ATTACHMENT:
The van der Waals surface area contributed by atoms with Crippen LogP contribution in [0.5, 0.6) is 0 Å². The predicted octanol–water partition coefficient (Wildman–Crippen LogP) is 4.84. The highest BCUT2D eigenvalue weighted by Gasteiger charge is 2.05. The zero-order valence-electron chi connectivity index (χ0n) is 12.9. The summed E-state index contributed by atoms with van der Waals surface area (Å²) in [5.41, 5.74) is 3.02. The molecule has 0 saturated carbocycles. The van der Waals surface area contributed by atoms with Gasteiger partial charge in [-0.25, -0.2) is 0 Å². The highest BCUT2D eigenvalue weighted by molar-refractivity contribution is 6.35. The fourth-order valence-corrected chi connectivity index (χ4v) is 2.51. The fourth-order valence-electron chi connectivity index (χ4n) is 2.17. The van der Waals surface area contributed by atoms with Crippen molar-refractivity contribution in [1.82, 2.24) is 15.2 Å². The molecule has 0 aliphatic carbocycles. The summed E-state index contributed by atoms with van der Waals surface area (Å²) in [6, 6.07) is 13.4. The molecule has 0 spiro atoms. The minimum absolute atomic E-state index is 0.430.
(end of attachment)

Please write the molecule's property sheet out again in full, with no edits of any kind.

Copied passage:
The van der Waals surface area contributed by atoms with Crippen LogP contribution in [0.5, 0.6) is 0 Å². The predicted octanol–water partition coefficient (Wildman–Crippen LogP) is 4.84. The highest BCUT2D eigenvalue weighted by Gasteiger charge is 2.05. The zero-order valence-electron chi connectivity index (χ0n) is 12.9. The summed E-state index contributed by atoms with van der Waals surface area (Å²) in [5.41, 5.74) is 3.02. The molecule has 0 saturated carbocycles. The van der Waals surface area contributed by atoms with Gasteiger partial charge in [-0.25, -0.2) is 0 Å². The highest BCUT2D eigenvalue weighted by molar-refractivity contribution is 6.35. The fourth-order valence-corrected chi connectivity index (χ4v) is 2.51. The fourth-order valence-electron chi connectivity index (χ4n) is 2.17. The van der Waals surface area contributed by atoms with Crippen molar-refractivity contribution in [1.82, 2.24) is 15.2 Å². The molecule has 0 aliphatic carbocycles. The summed E-state index contributed by atoms with van der Waals surface area (Å²) in [6, 6.07) is 13.4. The molecule has 0 spiro atoms. The minimum absolute atomic E-state index is 0.430.